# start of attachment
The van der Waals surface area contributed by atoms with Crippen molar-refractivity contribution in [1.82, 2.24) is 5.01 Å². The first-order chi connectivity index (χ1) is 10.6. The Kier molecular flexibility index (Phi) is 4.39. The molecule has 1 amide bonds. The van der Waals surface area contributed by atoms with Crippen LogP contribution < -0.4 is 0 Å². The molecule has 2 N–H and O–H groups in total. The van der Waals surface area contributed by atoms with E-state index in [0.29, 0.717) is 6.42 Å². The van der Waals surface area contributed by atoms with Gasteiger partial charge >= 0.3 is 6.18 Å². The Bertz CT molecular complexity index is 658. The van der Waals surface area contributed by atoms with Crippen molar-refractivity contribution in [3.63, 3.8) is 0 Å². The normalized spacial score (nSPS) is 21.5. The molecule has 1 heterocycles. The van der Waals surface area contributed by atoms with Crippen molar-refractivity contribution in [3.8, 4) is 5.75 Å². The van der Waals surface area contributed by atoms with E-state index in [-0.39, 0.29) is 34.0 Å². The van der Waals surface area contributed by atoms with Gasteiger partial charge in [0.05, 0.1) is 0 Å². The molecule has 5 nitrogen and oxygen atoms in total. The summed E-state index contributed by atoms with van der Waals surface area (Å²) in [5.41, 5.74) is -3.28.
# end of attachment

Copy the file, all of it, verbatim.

The van der Waals surface area contributed by atoms with Crippen molar-refractivity contribution in [1.82, 2.24) is 5.01 Å². The first-order chi connectivity index (χ1) is 10.6. The Kier molecular flexibility index (Phi) is 4.39. The molecule has 1 amide bonds. The van der Waals surface area contributed by atoms with Crippen LogP contribution < -0.4 is 0 Å². The molecule has 2 N–H and O–H groups in total. The van der Waals surface area contributed by atoms with E-state index in [0.29, 0.717) is 6.42 Å². The van der Waals surface area contributed by atoms with Gasteiger partial charge >= 0.3 is 6.18 Å². The Bertz CT molecular complexity index is 658. The van der Waals surface area contributed by atoms with Crippen molar-refractivity contribution in [3.63, 3.8) is 0 Å². The normalized spacial score (nSPS) is 21.5. The molecule has 1 heterocycles. The van der Waals surface area contributed by atoms with Crippen molar-refractivity contribution in [3.8, 4) is 5.75 Å². The van der Waals surface area contributed by atoms with E-state index in [-0.39, 0.29) is 34.0 Å². The van der Waals surface area contributed by atoms with Gasteiger partial charge in [0.05, 0.1) is 0 Å². The molecule has 5 nitrogen and oxygen atoms in total. The summed E-state index contributed by atoms with van der Waals surface area (Å²) in [5.41, 5.74) is -3.28.